In the recent decision in Chris Birt v K&S Freighters
Pty Limited, Deputy President Swan found it unfair to
terminate a truck driver who had an accident and refused to pay for
the truck repairs.
The applicant was a 49 year old truck driver when he commenced
employment with the respondent in May 2008. He became ill with
cancer in early 2009 and took some time off work on sick leave. The
applicant returned to the workplace in April 2009. On 25 August
2009, the applicant was involved in an accident whilst driving his
truck. He hit a fence when performing a u-turn at a loading
The respondent had a policy that employees pay for damages to
vehicles when, in the employer's view, the damage was caused by
the driver's negligence. The applicant denied knowledge of this
policy, prior to his accident.
The respondent requested that the applicant pay $3,100 plus GST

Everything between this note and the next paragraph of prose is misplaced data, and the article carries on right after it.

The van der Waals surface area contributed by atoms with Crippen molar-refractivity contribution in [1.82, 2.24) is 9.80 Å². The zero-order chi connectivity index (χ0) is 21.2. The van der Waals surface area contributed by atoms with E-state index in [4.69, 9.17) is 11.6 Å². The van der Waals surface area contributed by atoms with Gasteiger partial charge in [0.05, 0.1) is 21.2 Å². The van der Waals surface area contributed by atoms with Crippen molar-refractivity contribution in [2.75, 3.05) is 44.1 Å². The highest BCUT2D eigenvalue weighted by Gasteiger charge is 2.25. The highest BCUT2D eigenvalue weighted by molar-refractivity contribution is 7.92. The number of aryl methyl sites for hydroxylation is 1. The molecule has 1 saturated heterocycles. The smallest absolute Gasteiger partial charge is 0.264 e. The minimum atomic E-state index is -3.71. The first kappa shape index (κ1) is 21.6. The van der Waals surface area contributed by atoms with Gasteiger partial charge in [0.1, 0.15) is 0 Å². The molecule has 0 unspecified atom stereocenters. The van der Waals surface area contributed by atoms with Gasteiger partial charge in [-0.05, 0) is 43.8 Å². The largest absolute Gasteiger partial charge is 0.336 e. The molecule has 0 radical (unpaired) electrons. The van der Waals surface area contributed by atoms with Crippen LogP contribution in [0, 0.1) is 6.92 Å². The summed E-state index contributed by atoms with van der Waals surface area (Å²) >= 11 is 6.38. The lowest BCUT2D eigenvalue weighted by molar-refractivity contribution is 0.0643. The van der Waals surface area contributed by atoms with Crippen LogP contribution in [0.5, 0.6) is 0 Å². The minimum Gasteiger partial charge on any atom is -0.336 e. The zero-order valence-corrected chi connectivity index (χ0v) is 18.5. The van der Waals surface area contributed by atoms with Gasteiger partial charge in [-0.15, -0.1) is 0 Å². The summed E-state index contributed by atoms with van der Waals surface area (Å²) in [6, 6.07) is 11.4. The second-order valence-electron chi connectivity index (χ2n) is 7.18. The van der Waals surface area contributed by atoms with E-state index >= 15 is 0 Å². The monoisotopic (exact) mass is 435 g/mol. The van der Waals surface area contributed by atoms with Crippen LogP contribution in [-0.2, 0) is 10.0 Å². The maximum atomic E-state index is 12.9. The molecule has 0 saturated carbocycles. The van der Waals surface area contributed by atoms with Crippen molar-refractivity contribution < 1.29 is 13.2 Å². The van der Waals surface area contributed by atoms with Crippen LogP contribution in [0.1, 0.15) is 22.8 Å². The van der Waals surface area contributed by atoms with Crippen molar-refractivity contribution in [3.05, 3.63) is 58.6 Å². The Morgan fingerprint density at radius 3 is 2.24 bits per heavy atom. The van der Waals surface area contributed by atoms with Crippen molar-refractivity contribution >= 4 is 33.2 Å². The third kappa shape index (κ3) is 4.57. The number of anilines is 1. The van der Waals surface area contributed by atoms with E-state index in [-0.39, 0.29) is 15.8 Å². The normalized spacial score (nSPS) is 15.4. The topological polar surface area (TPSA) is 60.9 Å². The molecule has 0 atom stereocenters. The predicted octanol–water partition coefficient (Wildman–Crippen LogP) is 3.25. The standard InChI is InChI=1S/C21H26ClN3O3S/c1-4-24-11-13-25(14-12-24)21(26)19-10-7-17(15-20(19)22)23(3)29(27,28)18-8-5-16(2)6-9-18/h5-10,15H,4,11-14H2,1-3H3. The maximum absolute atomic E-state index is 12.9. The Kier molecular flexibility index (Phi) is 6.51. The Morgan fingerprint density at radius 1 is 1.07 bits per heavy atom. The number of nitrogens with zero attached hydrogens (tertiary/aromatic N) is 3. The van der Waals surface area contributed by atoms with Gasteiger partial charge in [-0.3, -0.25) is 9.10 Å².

for a new bumper bar, and proposed to deduct $100 per week from his
pay, in that regard.
The applicant refused to authorise the deduction and was
dismissed on 9 September 2009.
It was held that an accidental error occurred whilst the
applicant was performing his duties. A high level of skill and
concentration is required by truck drivers, and accidents which are
not the result of negligence, in the true sense of the word, would
from time to time occur. That the applicant did not respond
positively to the demands of the respondent in respect of repairs
to the truck did not justify his termination, or constitute
misconduct so as to reduce compensation. By the time of hearing,
the applicant had mitigated his loss by obtaining alternative
casual and then permanent employment. However, 20 weeks
remuneration was ordered to be paid to the applicant by the
respondent, equalling $21,000.
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